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Real estate record and builders' guide: v. 64, no. 1654: November 25, 1899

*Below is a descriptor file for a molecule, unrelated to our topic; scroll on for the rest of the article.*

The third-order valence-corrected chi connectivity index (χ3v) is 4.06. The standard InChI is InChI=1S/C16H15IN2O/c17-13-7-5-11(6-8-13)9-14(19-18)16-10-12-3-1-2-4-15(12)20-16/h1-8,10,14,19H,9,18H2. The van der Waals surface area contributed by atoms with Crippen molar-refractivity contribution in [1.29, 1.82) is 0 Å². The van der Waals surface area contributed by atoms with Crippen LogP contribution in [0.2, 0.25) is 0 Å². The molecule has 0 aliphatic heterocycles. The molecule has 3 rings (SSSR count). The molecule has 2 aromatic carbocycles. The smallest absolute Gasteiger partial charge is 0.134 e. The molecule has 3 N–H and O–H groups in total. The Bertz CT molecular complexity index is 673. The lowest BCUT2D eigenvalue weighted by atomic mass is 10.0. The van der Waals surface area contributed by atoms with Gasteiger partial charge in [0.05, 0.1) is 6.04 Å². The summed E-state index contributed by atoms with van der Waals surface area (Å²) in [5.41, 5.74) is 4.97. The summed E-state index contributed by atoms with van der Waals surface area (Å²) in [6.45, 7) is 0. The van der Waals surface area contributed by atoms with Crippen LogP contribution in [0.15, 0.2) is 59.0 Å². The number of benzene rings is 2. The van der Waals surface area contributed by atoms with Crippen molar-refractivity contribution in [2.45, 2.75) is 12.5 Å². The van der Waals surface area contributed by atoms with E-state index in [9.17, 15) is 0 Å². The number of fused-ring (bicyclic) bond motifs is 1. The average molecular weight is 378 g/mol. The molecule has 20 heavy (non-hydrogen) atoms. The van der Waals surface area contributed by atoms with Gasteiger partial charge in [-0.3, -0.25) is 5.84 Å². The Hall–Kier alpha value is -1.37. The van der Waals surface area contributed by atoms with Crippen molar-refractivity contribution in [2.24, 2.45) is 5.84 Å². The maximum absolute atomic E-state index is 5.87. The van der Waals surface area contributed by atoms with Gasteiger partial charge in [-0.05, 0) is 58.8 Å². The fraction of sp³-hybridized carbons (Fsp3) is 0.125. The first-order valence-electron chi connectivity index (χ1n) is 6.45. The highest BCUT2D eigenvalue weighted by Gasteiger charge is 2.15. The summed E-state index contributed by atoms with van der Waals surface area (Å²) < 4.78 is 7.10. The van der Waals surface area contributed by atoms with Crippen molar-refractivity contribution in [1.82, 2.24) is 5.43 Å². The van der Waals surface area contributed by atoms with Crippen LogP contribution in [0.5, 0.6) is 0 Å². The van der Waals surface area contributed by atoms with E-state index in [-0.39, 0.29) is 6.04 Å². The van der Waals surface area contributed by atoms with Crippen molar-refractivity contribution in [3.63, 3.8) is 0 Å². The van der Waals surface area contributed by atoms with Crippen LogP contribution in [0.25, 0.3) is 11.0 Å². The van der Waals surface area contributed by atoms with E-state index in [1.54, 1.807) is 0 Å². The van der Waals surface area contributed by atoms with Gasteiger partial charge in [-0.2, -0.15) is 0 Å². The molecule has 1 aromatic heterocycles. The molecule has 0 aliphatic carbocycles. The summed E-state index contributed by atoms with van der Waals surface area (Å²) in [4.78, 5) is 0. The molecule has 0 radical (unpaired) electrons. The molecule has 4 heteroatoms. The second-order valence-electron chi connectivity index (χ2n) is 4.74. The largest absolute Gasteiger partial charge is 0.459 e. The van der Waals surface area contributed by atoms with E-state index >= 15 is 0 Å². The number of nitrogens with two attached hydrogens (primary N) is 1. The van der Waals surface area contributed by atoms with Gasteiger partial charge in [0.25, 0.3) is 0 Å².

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lovember 2$, 1899. ilËCOItt) AM) iGtlbË. âoi ESTABLlSHm)-^*\ARpH21u>-lB68, DP/0-[ïD to RpA,l.ESTWT.BuiLDIfJb ^FÎCrflTEeTUi^E.HoUSEltolDDEQaïlATlOrf, BUsiiJess Alto Thèmes of Ge|1er^L li/TEfifaT.; PRICE PER YEAR IN ADVANCE SIX DOLLARS. FubliiAcd every êaturday. TBLBPHOHS, COKTI/ANDT 1370, Communlcationa should be addressed to C. W. SWEET, 14-16 Vesey Street, /. T. LINDSEY, Business Manager. " Entered at the Post-O^ioe at New Yorh,N. Y., as seeortd^lass mattet\" Vol. LXIV. NOVEMBER 25, 1S99. No. 1654 THERE is an improved feelliîg in the stock market, and out¬ side buyers are coming in to pick up promising issues, though tliere is no évidence cf a substantial renewal of the spécu¬ lative movement, Most oi the activity seen is due to professional opérations, though tbe buying of issues tbat promise to begin or increase dividends is sufficient lo appreciably effect appear¬ ances. The intimation that tbe local fight for gas business was ciosed, coming as it did from a Wall street broker's office, shows that certain spéculative éléments are convinced that the condi¬ tions promise more proflt on tbe long than on the short side of the market. Tbe improvement in the situation is malnly due to tbe Treasury action of last week, whieh eame at a good time— according to Wall street gossip at a critical time—to put tbe market into the right direction, a course that is now likely to be sustained by the natural movement of money tbis way. Taken altogether, the indications are tbat, wbile its course may not be altogether regular, money has ceased to be an adverse factor in stock market opérations. Tbe flattering records of the condition of gênerai business, which hâve all along made themselves ap¬ parent, and without which tbe stock market could not hâve stood thè ordeal of tight mcney for a couple of months in the way it did, still come to uphold tbe spirits of the community. AMONG the other features of the foreign markets the décline in British eor.sols i.s most signiflcant, This week the price went below 103, a drop of 12 points from the highest made in '94. This moa?ures the extrême activity business bas gained in tbe period covered, as eonsols advance with the accumulation of idle capital acd décline as the demand for funds grows greater, This demaud is now accentuated by war requirements, otherwise relief mi.e;ht be thought to be at hand, Such is not the case, however. Money is hard everywhere, and a Berlin correspondent, under date of Sch inst. says: "Conditions in the money markel are again such as to give cause for concern." In hig effort to re¬ move the impression that Russia is financially unsound, M. Witte, the Caar's Minister of Finance, has issued a statement that the gold in circulation increased from 30,300,000 rubles in 1S96 to 683,400,000 rubles in 1899; the silver from 24,400,000 rubles to 145,500,000 lubles in the same length of time, and the paper decreased from 1,047,600,000 rubles to 540,000,000 rubles, The gold stock of the Bank of Russia is placed at 856,000,000 rubles, part of wbich is available for an extension of the note eurrency by some hundreds of millions of rubles if necessary. Tbe U, S, Treasury tables give tbe Russian gold ruble a value of 77.2c., and the silver one of 55,8c, Great Britain does not seem to bave gained much by Canada's preferential tariff, whlch went into efl:ect in April, 1837. In the three years, 1896 to 1899, Great Britain's export trade to Canada rose from $33,000,000 to $37,000,- 000 and that of the United States from $59,000,000 to $91,000,000. Great Britain's foreign trade reached bigh water mark in the returns for October, but at home there are signs of lessened ac¬ tivity in scme directions, amongst which is found a réduction in the price of stock, cr common brick, from forty shillings (about 510) to thirty-six shillings (about $9) per 1,000. In the expéri¬ ence of the English brick trade, in a period of ten years, three will be of high and seven of low prices, The pecuniary value of a successful British war in the Transvaal to tbe gold mining In¬ dustry is thus stated by Jobn Hays Hammond, the mining engi¬ neer: "'I would regard the sum of 6s. per ton as a conservative estimate of the direct and indirect beneflts of good government. The saving would be équivalent to an enhanced profit per claim of from £7,500 to £12,000, and would resuit ln an increase of annual dividends by £4,826,535, based on last year's tonnage of ore crushed, It will take, however, several years to fully reaiize the saving in question." The ErazUlan Government bas laid before Parliament a bill to establish a maximum ahd' minimum tariff to be applied according to tbe concessions made by other countries to Brazilian produets, Tbe bill seems to be chiefly aimed against tbe French duty- on Brazilian coïfee, wbich is in¬ tended to'protect tbe colonial coffee grower. A new states treaty between Austria and Hungary, which has yet to be approved by tbe Parliaments of both, provides for an increase of the latter'a contribution to the common fund, a fact that is important in indi¬ cating that the différences between tbe two countries are much lesB acute than they were. Obstructed Improvements—A Remedy. T^ EARLY two years ago we called attention to the inade- ■*-*■ quacy of the powers vested in the city to create improve¬ ments made necessary from time to time by increased popula¬ tion and commercial development, and suggested that they should be supplemented by calling in the aid of private capital wherever it was possible to emplcy it. Our practical and energetic Comp¬ trollèr has now drawn the attention of the public again to tbe same evil, and proposes to remedy it by obtaining an amend¬ ment which will exempt direct income bearing improvements from the opération of tbat provision of tbe Constitution that limits the city's indebtedness to 10 per cent, of the real estate tax valuation. It is gratifying to find that tbe question is being taken up in a practical way in influential officiai circles, because it is undoubtedly the case that tbe progress of the city ia ob¬ structed ùy the want of many improvements, aud especially by those of rapid transit, transpontine communications, and facili¬ ties for loading and unloading ocean-going craft. At the same time it is doubtful whether the taxpayers will care to see tbat défense against municipal extravagance, the debt limit, thrown down, as it would in effect be if the Comptroller's remedy is applied. It is one of the defeets of our System of municipal government that, tbere being a necessity for placing a limit upon the powers of the city to raise capital for publie improvements, so much work that could otherwise hâve been done through private enter¬ prise has been jealously retained to the city which could not do it. Conditional assertions are easily made but hard to prove; yet it is conceivable that bad the city, instead of retaining ail the docks and tbe work of improvîAg them in their own banda, bave been content witb laying down a comprehensive plan and permitting shippers and wharfingers to do the work themselves, under leases or other forms of agreement that would bave in¬ sured proper returns for the privilèges granted, and the ultimate ownership of the improvements to the city, New York would not be now complainlng tbat lesser cities on the Atlantic coast are taking away ocean-going commerce, and the proflt to the city would be much greater than wbat tbe Dock Department can show, gratifying as that is. In the matter of underground rapid transit, too, it is just as possible that, if that had been left as open to private enterprise as similar development bas been else¬ where, instead of being at this moment in doubt whether a con¬ tractor can be obtained to build the new underground railroad and operate it, even with the city as financial backer, .we would bave had the gratification of seeing a ramifying road in opération where travel and business are densest, and a good prospect of seeing it extended" in the near future to outlying sections. The existence of privateiy owned roads in the sections where population is already thick would hâve compelled the elevated lines, for their own protection, to extend themselves to those where it is at présent sparce, and so assisted their settle¬ ment and more rapid upbuiiding. In tbe matter of bridging the East River and uniting more closely the two greatest of the five boroughs of .wbich our city is composed, though that would not perhaps be a work that would attract private capital so easily, even there lt is not altogether sure that the attitude of the municipality towards it has not hampered development. There was a time when the moving spirits in urban transporta- tion were seriously contemplating the necessity of tbrowing bridges over the .East River, but the panic of 1893 prevented the mobilizing of their pecuniary resources for that purpose, and since then tbey bave been taught that lt is more profitable to wait for the city to do tbe work, and to gratuitously secure the use of it when done. We hâve to admit that the view we take of tbis question 1« open to the cbarge of being revolutionary, but we are confident from tbe fact tbat so much la needed and that taxation has reached a degree that cannot be extended without danger to property Interests, that a radical reform is needed in our methods of providing necessary improvements, Failing the enlargement of tbe city's Corrowing powers, and tbe enlargement required is of sucb au extent tbat we doubt whether the taxpayers would consent to it, the only reeource will be in an appeal to private capital. Outside of such matters as provision for police, flre pro- I